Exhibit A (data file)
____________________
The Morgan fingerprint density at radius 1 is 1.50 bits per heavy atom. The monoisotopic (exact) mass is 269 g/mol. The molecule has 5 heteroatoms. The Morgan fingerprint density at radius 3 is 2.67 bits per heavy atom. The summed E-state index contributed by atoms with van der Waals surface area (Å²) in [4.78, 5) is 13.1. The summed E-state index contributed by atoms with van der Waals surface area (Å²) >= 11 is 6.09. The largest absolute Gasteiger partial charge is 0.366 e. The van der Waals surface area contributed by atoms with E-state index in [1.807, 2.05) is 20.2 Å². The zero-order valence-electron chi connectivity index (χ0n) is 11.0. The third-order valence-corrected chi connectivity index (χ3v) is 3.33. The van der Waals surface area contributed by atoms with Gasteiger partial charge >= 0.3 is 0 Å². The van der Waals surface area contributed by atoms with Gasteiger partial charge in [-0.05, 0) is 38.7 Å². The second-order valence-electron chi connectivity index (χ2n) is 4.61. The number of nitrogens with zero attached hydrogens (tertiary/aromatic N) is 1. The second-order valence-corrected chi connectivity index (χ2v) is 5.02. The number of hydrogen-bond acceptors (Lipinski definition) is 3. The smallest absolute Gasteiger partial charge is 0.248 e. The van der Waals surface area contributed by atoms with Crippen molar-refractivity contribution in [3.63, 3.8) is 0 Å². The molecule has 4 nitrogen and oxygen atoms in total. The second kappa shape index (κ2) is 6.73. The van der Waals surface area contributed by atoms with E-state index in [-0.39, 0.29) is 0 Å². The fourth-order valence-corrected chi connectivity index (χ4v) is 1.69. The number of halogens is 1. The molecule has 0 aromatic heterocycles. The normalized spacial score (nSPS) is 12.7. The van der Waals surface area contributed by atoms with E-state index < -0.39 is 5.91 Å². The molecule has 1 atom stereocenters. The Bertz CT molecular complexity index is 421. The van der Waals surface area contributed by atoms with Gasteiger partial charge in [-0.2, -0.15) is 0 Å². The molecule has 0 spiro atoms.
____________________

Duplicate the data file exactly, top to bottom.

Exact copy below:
The Morgan fingerprint density at radius 1 is 1.50 bits per heavy atom. The monoisotopic (exact) mass is 269 g/mol. The molecule has 5 heteroatoms. The Morgan fingerprint density at radius 3 is 2.67 bits per heavy atom. The summed E-state index contributed by atoms with van der Waals surface area (Å²) in [4.78, 5) is 13.1. The summed E-state index contributed by atoms with van der Waals surface area (Å²) >= 11 is 6.09. The largest absolute Gasteiger partial charge is 0.366 e. The van der Waals surface area contributed by atoms with E-state index in [1.807, 2.05) is 20.2 Å². The zero-order valence-electron chi connectivity index (χ0n) is 11.0. The third-order valence-corrected chi connectivity index (χ3v) is 3.33. The van der Waals surface area contributed by atoms with Gasteiger partial charge >= 0.3 is 0 Å². The van der Waals surface area contributed by atoms with Gasteiger partial charge in [-0.05, 0) is 38.7 Å². The second-order valence-electron chi connectivity index (χ2n) is 4.61. The number of nitrogens with zero attached hydrogens (tertiary/aromatic N) is 1. The second-order valence-corrected chi connectivity index (χ2v) is 5.02. The number of hydrogen-bond acceptors (Lipinski definition) is 3. The smallest absolute Gasteiger partial charge is 0.248 e. The van der Waals surface area contributed by atoms with Crippen molar-refractivity contribution in [3.63, 3.8) is 0 Å². The molecule has 4 nitrogen and oxygen atoms in total. The second kappa shape index (κ2) is 6.73. The van der Waals surface area contributed by atoms with E-state index in [-0.39, 0.29) is 0 Å². The fourth-order valence-corrected chi connectivity index (χ4v) is 1.69. The number of halogens is 1. The molecule has 0 aromatic heterocycles. The normalized spacial score (nSPS) is 12.7. The van der Waals surface area contributed by atoms with E-state index < -0.39 is 5.91 Å². The molecule has 1 atom stereocenters. The Bertz CT molecular complexity index is 421. The van der Waals surface area contributed by atoms with Gasteiger partial charge in [-0.2, -0.15) is 0 Å². The molecule has 0 spiro atoms.